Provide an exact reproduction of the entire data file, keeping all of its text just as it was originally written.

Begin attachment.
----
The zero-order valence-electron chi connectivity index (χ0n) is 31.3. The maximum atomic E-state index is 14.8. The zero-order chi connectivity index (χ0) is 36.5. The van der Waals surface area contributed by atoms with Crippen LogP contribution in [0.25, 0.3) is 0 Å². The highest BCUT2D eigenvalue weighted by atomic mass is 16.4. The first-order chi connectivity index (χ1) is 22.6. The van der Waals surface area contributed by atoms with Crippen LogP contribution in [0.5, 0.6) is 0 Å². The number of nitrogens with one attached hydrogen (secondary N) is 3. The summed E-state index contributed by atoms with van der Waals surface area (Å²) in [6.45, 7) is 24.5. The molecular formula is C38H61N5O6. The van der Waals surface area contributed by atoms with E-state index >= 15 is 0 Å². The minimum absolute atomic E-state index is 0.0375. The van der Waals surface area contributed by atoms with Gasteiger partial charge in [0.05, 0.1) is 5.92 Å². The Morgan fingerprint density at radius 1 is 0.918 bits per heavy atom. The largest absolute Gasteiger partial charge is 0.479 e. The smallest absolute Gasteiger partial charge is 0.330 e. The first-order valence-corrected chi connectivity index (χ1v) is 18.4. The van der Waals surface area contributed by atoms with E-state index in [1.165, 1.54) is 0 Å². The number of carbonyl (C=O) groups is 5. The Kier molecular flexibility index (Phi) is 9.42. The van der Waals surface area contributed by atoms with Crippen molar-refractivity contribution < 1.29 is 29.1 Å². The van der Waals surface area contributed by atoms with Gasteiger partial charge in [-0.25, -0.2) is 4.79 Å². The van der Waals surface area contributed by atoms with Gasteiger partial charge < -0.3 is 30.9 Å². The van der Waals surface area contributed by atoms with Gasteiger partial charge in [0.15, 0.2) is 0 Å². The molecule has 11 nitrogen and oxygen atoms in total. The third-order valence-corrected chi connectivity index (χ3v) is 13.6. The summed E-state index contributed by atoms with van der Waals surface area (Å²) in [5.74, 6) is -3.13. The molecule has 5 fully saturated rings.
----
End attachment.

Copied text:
The zero-order valence-electron chi connectivity index (χ0n) is 31.3. The maximum atomic E-state index is 14.8. The zero-order chi connectivity index (χ0) is 36.5. The van der Waals surface area contributed by atoms with Crippen LogP contribution in [0.25, 0.3) is 0 Å². The highest BCUT2D eigenvalue weighted by atomic mass is 16.4. The first-order chi connectivity index (χ1) is 22.6. The van der Waals surface area contributed by atoms with Crippen LogP contribution in [0.5, 0.6) is 0 Å². The number of nitrogens with one attached hydrogen (secondary N) is 3. The summed E-state index contributed by atoms with van der Waals surface area (Å²) in [6.45, 7) is 24.5. The molecular formula is C38H61N5O6. The van der Waals surface area contributed by atoms with E-state index >= 15 is 0 Å². The minimum absolute atomic E-state index is 0.0375. The van der Waals surface area contributed by atoms with Gasteiger partial charge in [0.05, 0.1) is 5.92 Å². The Morgan fingerprint density at radius 1 is 0.918 bits per heavy atom. The largest absolute Gasteiger partial charge is 0.479 e. The smallest absolute Gasteiger partial charge is 0.330 e. The first-order valence-corrected chi connectivity index (χ1v) is 18.4. The van der Waals surface area contributed by atoms with E-state index in [1.165, 1.54) is 0 Å². The number of carbonyl (C=O) groups is 5. The Kier molecular flexibility index (Phi) is 9.42. The van der Waals surface area contributed by atoms with Crippen molar-refractivity contribution < 1.29 is 29.1 Å². The van der Waals surface area contributed by atoms with Gasteiger partial charge in [-0.25, -0.2) is 4.79 Å². The van der Waals surface area contributed by atoms with Gasteiger partial charge < -0.3 is 30.9 Å². The van der Waals surface area contributed by atoms with Gasteiger partial charge in [0.15, 0.2) is 0 Å². The molecule has 11 nitrogen and oxygen atoms in total. The third-order valence-corrected chi connectivity index (χ3v) is 13.6. The summed E-state index contributed by atoms with van der Waals surface area (Å²) in [5.74, 6) is -3.13. The molecule has 5 fully saturated rings.